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Information Technology in Higher Education: The "Global Academic Village" and Intellectual Standardization
As we approach the new millennium, university administrators are planning for a world in which information technology (IT) will be pervasive—so pervasive, in fact, that the very institution of higher education will change. Of course, IT likely will be used to improve higher education; IT is exceedingly flexible, and administrators will face numerous choices about how best to apply it. Some of those choices are straightforward matters of efficiency, best left to technical experts. Other choices will require administrators to reflect carefully on the values that a university ought to express. If educators have learned anything from attempts to improve life using IT, it is that significant improvements are possible only when institutions are rethought. Some will argue that future changes are inevitable because they have been determined in advance by technological developments [such as... - DD].

For example, in a 1998 letter to University of California faculty members, Sandra Weiss (1998)—then chairperson of the University system's Academic Council—discussed course articulation, which she defines as "the degree to which students can build an additive degree program by taking courses either at different institutions or at the different campuses of one institution." (This same idea is called modularity in Britain, where it was central to the higher education policies of the Margaret Thatcher and John Major governments.) Weiss contends that flexible course articulation is important because "we have moved into an era where individual campuses are becoming part of a larger academic community—a 'global academic village,' so to speak." [need page numbers for direct quotes in print publications] Information technology helps drive this trend, and Weiss further explains that "[f]or technology-mediated coursework, we need to identify comparable content across courses that would be acceptable for transfer and also grapple with our expectations regarding traditional 'face to face [Was face-to-face not hyphenated in the original letter?] contact' between professor and student and among students themselves."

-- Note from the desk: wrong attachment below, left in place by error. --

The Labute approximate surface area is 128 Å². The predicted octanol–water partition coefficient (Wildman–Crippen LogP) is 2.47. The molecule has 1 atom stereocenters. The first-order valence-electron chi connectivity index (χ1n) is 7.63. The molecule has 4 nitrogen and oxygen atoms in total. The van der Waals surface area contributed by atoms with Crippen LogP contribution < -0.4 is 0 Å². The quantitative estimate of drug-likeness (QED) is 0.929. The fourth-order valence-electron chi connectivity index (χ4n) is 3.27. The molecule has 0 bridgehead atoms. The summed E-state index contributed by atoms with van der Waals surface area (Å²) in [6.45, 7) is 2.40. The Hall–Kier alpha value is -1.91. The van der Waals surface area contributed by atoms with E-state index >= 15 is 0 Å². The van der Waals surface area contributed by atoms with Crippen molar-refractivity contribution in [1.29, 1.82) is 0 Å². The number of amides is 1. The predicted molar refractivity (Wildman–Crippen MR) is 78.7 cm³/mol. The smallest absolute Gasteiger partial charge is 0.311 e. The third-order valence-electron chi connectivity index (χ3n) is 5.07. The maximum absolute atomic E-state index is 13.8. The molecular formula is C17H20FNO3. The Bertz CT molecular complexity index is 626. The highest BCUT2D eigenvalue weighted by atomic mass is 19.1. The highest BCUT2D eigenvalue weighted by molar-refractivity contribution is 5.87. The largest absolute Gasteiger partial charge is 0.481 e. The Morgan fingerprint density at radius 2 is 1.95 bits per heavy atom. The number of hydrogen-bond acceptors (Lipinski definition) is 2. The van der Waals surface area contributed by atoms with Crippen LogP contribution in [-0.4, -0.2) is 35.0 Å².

This sort of commentary refutes the stereotype of professors (or "academic elites," as the new jargon would have it) as Luddites engaged in bull-headed resistance to technologically driven institutional change. In her letter, Weiss, a professor in the School of Nursing at UC-San Francisco, verifies my own impression that fundamental changes currently are being implemented without significant dissent from faculty. Nonetheless, I believe that faculty and administrators alike should step back and evaluate more fully what choices they are making.